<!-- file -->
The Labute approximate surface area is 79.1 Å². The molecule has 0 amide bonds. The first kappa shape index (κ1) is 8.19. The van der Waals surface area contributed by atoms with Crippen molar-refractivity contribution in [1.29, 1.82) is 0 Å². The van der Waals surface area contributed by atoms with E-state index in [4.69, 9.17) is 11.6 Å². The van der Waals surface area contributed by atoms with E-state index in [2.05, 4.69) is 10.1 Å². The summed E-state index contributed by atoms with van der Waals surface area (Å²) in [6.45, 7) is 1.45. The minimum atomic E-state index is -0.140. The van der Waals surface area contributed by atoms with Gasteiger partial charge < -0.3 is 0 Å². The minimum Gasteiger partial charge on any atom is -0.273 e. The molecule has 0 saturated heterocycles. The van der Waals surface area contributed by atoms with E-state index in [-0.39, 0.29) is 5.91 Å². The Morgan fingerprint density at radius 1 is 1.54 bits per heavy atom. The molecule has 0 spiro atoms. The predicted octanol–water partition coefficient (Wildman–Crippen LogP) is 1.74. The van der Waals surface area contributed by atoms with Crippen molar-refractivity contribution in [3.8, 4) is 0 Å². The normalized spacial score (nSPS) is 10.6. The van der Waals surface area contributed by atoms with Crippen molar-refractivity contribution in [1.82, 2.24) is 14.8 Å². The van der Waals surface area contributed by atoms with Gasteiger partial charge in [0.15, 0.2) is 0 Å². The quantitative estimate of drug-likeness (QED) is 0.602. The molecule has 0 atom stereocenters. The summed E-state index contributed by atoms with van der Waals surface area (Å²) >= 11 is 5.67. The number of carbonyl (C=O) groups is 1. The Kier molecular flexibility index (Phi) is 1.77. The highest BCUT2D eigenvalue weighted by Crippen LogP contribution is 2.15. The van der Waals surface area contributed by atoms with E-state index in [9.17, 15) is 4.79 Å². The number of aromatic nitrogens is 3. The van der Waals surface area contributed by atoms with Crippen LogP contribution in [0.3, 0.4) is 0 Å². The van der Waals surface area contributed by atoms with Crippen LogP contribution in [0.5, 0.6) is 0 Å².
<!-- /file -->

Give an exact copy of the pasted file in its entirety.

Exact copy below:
The Labute approximate surface area is 79.1 Å². The molecule has 0 amide bonds. The first kappa shape index (κ1) is 8.19. The van der Waals surface area contributed by atoms with Crippen molar-refractivity contribution in [1.29, 1.82) is 0 Å². The van der Waals surface area contributed by atoms with E-state index in [4.69, 9.17) is 11.6 Å². The van der Waals surface area contributed by atoms with E-state index in [2.05, 4.69) is 10.1 Å². The summed E-state index contributed by atoms with van der Waals surface area (Å²) in [6.45, 7) is 1.45. The minimum atomic E-state index is -0.140. The van der Waals surface area contributed by atoms with Gasteiger partial charge < -0.3 is 0 Å². The minimum Gasteiger partial charge on any atom is -0.273 e. The molecule has 0 saturated heterocycles. The van der Waals surface area contributed by atoms with E-state index in [-0.39, 0.29) is 5.91 Å². The Morgan fingerprint density at radius 1 is 1.54 bits per heavy atom. The molecule has 0 spiro atoms. The predicted octanol–water partition coefficient (Wildman–Crippen LogP) is 1.74. The van der Waals surface area contributed by atoms with Crippen molar-refractivity contribution in [3.8, 4) is 0 Å². The normalized spacial score (nSPS) is 10.6. The van der Waals surface area contributed by atoms with Crippen molar-refractivity contribution in [1.82, 2.24) is 14.8 Å². The van der Waals surface area contributed by atoms with Gasteiger partial charge in [0.15, 0.2) is 0 Å². The quantitative estimate of drug-likeness (QED) is 0.602. The molecule has 0 atom stereocenters. The summed E-state index contributed by atoms with van der Waals surface area (Å²) >= 11 is 5.67. The number of carbonyl (C=O) groups is 1. The Kier molecular flexibility index (Phi) is 1.77. The highest BCUT2D eigenvalue weighted by Crippen LogP contribution is 2.15. The van der Waals surface area contributed by atoms with E-state index in [9.17, 15) is 4.79 Å². The number of aromatic nitrogens is 3. The van der Waals surface area contributed by atoms with Crippen LogP contribution in [0.3, 0.4) is 0 Å². The van der Waals surface area contributed by atoms with Crippen LogP contribution in [0.5, 0.6) is 0 Å².